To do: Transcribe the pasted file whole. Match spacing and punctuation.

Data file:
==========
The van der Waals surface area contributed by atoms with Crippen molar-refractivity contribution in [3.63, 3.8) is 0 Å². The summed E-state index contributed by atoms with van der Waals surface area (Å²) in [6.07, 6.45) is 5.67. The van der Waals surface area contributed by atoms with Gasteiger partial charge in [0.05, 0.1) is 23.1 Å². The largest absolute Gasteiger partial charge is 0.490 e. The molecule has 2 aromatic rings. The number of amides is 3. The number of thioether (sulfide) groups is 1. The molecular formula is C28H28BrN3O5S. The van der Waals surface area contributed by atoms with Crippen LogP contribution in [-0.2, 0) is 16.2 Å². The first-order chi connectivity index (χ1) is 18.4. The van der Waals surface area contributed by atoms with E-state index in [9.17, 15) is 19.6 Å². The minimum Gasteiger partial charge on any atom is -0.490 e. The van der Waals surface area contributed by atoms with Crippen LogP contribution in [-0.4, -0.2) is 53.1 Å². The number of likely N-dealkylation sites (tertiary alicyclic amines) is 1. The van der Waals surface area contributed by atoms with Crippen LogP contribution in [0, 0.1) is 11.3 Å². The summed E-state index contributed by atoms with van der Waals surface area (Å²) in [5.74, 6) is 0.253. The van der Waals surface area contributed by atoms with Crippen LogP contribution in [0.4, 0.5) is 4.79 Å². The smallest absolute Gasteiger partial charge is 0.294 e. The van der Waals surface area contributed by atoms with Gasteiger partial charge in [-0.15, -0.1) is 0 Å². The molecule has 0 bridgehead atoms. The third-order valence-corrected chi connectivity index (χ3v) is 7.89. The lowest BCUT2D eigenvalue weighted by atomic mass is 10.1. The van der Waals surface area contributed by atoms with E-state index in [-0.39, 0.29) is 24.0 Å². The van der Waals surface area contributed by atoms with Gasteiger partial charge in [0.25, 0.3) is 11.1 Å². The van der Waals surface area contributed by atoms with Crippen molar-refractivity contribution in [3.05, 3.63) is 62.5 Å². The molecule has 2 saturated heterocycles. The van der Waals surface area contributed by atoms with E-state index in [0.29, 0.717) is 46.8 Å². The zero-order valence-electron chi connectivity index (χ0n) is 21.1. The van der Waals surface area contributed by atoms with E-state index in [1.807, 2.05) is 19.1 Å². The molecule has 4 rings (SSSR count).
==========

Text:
The van der Waals surface area contributed by atoms with Crippen molar-refractivity contribution in [3.63, 3.8) is 0 Å². The summed E-state index contributed by atoms with van der Waals surface area (Å²) in [6.07, 6.45) is 5.67. The van der Waals surface area contributed by atoms with Gasteiger partial charge in [0.05, 0.1) is 23.1 Å². The largest absolute Gasteiger partial charge is 0.490 e. The molecule has 2 aromatic rings. The number of amides is 3. The number of thioether (sulfide) groups is 1. The molecular formula is C28H28BrN3O5S. The van der Waals surface area contributed by atoms with Crippen LogP contribution in [-0.2, 0) is 16.2 Å². The first-order chi connectivity index (χ1) is 18.4. The van der Waals surface area contributed by atoms with E-state index in [9.17, 15) is 19.6 Å². The minimum Gasteiger partial charge on any atom is -0.490 e. The van der Waals surface area contributed by atoms with Crippen LogP contribution in [-0.4, -0.2) is 53.1 Å². The number of likely N-dealkylation sites (tertiary alicyclic amines) is 1. The van der Waals surface area contributed by atoms with Crippen LogP contribution in [0, 0.1) is 11.3 Å². The summed E-state index contributed by atoms with van der Waals surface area (Å²) in [5.74, 6) is 0.253. The van der Waals surface area contributed by atoms with Crippen LogP contribution in [0.4, 0.5) is 4.79 Å². The smallest absolute Gasteiger partial charge is 0.294 e. The van der Waals surface area contributed by atoms with Gasteiger partial charge in [-0.15, -0.1) is 0 Å². The molecule has 0 bridgehead atoms. The third-order valence-corrected chi connectivity index (χ3v) is 7.89. The lowest BCUT2D eigenvalue weighted by atomic mass is 10.1. The van der Waals surface area contributed by atoms with E-state index in [-0.39, 0.29) is 24.0 Å². The van der Waals surface area contributed by atoms with Gasteiger partial charge in [0.25, 0.3) is 11.1 Å². The van der Waals surface area contributed by atoms with Crippen molar-refractivity contribution in [3.05, 3.63) is 62.5 Å². The molecule has 2 saturated heterocycles. The van der Waals surface area contributed by atoms with E-state index in [0.29, 0.717) is 46.8 Å². The zero-order valence-electron chi connectivity index (χ0n) is 21.1. The van der Waals surface area contributed by atoms with E-state index in [1.807, 2.05) is 19.1 Å². The molecule has 4 rings (SSSR count).